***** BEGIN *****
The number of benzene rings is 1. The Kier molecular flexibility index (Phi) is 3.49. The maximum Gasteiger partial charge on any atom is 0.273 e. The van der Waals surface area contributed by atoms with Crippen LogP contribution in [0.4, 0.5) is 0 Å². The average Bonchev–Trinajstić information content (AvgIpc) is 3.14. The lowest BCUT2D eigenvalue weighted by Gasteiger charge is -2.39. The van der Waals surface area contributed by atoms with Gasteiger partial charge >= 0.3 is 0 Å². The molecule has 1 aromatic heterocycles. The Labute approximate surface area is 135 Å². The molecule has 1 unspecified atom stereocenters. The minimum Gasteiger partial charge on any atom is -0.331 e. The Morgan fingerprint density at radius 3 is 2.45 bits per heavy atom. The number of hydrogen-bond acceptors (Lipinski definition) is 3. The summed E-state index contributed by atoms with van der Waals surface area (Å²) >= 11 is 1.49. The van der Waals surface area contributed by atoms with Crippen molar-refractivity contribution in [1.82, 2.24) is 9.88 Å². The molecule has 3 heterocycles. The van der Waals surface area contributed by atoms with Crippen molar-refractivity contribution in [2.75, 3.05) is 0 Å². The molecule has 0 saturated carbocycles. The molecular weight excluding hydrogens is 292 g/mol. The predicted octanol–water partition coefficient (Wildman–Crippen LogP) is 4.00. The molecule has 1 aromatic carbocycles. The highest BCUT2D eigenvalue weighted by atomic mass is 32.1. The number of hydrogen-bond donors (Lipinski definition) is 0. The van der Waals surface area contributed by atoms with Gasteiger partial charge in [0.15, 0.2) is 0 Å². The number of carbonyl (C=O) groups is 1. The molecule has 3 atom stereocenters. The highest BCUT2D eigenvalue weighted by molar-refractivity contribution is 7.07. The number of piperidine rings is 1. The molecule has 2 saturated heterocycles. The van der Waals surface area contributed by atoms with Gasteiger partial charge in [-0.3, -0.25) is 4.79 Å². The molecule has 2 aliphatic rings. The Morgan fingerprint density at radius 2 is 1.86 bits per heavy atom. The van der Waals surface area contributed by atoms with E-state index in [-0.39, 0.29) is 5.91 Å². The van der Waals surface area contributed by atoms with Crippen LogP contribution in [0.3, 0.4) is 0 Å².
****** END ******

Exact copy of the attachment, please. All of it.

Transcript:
The number of benzene rings is 1. The Kier molecular flexibility index (Phi) is 3.49. The maximum Gasteiger partial charge on any atom is 0.273 e. The van der Waals surface area contributed by atoms with Crippen LogP contribution in [0.4, 0.5) is 0 Å². The average Bonchev–Trinajstić information content (AvgIpc) is 3.14. The lowest BCUT2D eigenvalue weighted by Gasteiger charge is -2.39. The van der Waals surface area contributed by atoms with Gasteiger partial charge >= 0.3 is 0 Å². The molecule has 1 aromatic heterocycles. The Labute approximate surface area is 135 Å². The molecule has 1 unspecified atom stereocenters. The minimum Gasteiger partial charge on any atom is -0.331 e. The Morgan fingerprint density at radius 3 is 2.45 bits per heavy atom. The number of hydrogen-bond acceptors (Lipinski definition) is 3. The summed E-state index contributed by atoms with van der Waals surface area (Å²) >= 11 is 1.49. The van der Waals surface area contributed by atoms with Crippen molar-refractivity contribution in [1.82, 2.24) is 9.88 Å². The molecule has 3 heterocycles. The van der Waals surface area contributed by atoms with Crippen molar-refractivity contribution in [2.75, 3.05) is 0 Å². The molecule has 0 saturated carbocycles. The molecular weight excluding hydrogens is 292 g/mol. The predicted octanol–water partition coefficient (Wildman–Crippen LogP) is 4.00. The molecule has 1 aromatic carbocycles. The highest BCUT2D eigenvalue weighted by atomic mass is 32.1. The number of hydrogen-bond donors (Lipinski definition) is 0. The van der Waals surface area contributed by atoms with Gasteiger partial charge in [0.15, 0.2) is 0 Å². The number of carbonyl (C=O) groups is 1. The molecule has 3 atom stereocenters. The highest BCUT2D eigenvalue weighted by molar-refractivity contribution is 7.07. The number of piperidine rings is 1. The molecule has 2 saturated heterocycles. The van der Waals surface area contributed by atoms with Gasteiger partial charge in [-0.3, -0.25) is 4.79 Å². The molecule has 2 aliphatic rings. The Morgan fingerprint density at radius 2 is 1.86 bits per heavy atom. The van der Waals surface area contributed by atoms with E-state index in [-0.39, 0.29) is 5.91 Å². The van der Waals surface area contributed by atoms with Crippen LogP contribution in [0.3, 0.4) is 0 Å².